Some of you may not be familiar with Quicksilver Messenger Service so here’s a quick introduction from my copy of Lillian Roxon’s Rock Encyclopedia…..
One of the very first bands to take part in the San Francisco rock scene of the sixties. Quicksilver can trace its roots back to 1965. They played mostly for the citizens of Haight-Asbury at free concerts and for the patrons of the Fillmore and Avalon at the height of the flower period in 1966 and 1967. They did not record until quite late in their careers, turning down offers until they considered themselves entirely put together and ready for the studio. Their first album disappointed some of their fans in that it was a “studio” album in the traditional sense, with much of the band’s in-concert power pasteurized (albeit magnificently). They more than made up for this lack of edge on their second album, Happy Trails, one of the finest live albums ever recorded. Lead guitarist Cipollina’s glittering, quivering guitar lines stole the show, making the hard-hitting band sound like the equivalent of a sea resort “happy feet” machine.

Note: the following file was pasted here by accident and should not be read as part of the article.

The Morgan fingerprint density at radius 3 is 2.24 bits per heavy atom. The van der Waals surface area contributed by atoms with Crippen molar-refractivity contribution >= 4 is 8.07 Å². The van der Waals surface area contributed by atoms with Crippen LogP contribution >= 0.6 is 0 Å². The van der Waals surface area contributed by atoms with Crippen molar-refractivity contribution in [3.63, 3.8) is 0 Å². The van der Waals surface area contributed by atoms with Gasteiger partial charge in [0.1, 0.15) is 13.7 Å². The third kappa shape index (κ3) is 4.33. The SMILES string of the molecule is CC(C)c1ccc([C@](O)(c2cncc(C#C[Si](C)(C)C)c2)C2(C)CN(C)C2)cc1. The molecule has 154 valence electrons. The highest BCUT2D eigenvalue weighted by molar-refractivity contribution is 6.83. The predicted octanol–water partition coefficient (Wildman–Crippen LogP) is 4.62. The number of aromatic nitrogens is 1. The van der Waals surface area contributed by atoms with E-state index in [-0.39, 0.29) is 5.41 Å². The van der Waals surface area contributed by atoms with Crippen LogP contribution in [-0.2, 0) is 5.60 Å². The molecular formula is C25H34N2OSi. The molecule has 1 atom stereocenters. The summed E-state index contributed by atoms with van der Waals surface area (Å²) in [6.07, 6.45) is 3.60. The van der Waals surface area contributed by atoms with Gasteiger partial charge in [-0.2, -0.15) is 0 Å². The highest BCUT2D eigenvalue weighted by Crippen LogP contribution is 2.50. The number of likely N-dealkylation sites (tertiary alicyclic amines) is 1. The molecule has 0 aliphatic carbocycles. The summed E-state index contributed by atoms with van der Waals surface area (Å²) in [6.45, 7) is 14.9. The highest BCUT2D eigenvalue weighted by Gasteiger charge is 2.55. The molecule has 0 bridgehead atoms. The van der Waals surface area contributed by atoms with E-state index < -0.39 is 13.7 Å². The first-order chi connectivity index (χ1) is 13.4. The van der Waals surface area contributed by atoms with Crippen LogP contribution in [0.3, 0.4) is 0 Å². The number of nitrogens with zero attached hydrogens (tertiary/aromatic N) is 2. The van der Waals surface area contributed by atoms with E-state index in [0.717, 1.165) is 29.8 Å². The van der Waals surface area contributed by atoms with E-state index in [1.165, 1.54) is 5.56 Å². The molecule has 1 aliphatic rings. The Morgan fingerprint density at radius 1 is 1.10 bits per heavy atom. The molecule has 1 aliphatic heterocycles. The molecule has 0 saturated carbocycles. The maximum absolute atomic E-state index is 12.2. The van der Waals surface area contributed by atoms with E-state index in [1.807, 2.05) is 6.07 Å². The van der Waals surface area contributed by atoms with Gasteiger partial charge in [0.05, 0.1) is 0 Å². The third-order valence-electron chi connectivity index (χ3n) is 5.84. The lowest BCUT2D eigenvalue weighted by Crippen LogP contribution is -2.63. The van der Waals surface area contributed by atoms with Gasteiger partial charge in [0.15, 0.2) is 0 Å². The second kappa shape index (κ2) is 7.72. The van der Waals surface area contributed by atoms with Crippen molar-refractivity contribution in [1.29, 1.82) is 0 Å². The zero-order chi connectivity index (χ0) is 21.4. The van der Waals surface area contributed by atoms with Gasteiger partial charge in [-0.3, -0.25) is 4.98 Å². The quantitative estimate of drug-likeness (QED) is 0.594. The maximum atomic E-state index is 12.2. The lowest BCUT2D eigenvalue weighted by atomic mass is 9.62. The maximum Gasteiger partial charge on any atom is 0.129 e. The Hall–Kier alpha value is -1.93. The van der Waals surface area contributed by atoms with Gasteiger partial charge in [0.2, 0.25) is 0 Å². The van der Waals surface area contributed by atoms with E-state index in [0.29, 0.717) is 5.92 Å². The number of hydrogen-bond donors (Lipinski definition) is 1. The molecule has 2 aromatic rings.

So with this as an introduction I give you the first two Quicksilver albums in their entirety. I highly recommend that you take the time to enjoy the talents of John Cipollina (guitar), Gary Duncan (guitar, vocals), David Freiberg (bass, vocals), and Greg Elmore (drums)……..
Quicksilver Messenger Service (1968)
Happy Trails (1969)
While the two albums above were represent Quicksilver at the height of their musical prowess, their biggest radio hit was still yet to come in 1970. As a bonus, here is a great 1971 live version of that hit, Fresh Air, from 1971 at the Fillmore.
By the time of this performance John Cipollina had left the band and Dino Valente had returned. (note: Dino was a founding member of the group but was in jail for a pot bust by the time the group recorded their first two albums.)